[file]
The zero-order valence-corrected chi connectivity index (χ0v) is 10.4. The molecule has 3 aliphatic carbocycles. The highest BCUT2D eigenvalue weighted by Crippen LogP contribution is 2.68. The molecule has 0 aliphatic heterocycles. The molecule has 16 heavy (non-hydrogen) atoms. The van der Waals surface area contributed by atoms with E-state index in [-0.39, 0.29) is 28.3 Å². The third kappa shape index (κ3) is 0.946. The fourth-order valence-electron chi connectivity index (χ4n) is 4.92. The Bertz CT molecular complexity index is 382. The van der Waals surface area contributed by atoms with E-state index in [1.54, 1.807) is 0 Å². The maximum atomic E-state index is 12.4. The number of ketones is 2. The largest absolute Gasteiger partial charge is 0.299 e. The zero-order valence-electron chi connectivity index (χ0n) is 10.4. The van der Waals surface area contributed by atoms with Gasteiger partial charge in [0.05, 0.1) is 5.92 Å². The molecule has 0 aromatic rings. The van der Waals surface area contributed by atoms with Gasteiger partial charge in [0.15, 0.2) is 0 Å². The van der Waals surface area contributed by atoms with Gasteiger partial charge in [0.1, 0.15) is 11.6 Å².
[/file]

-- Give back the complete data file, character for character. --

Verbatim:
The zero-order valence-corrected chi connectivity index (χ0v) is 10.4. The molecule has 3 aliphatic carbocycles. The highest BCUT2D eigenvalue weighted by Crippen LogP contribution is 2.68. The molecule has 0 aliphatic heterocycles. The molecule has 16 heavy (non-hydrogen) atoms. The van der Waals surface area contributed by atoms with E-state index in [-0.39, 0.29) is 28.3 Å². The third kappa shape index (κ3) is 0.946. The fourth-order valence-electron chi connectivity index (χ4n) is 4.92. The Bertz CT molecular complexity index is 382. The van der Waals surface area contributed by atoms with E-state index in [1.54, 1.807) is 0 Å². The maximum atomic E-state index is 12.4. The number of ketones is 2. The largest absolute Gasteiger partial charge is 0.299 e. The zero-order valence-electron chi connectivity index (χ0n) is 10.4. The van der Waals surface area contributed by atoms with Gasteiger partial charge in [0.05, 0.1) is 5.92 Å². The molecule has 0 aromatic rings. The van der Waals surface area contributed by atoms with Gasteiger partial charge in [0.15, 0.2) is 0 Å². The van der Waals surface area contributed by atoms with Gasteiger partial charge in [0.1, 0.15) is 11.6 Å².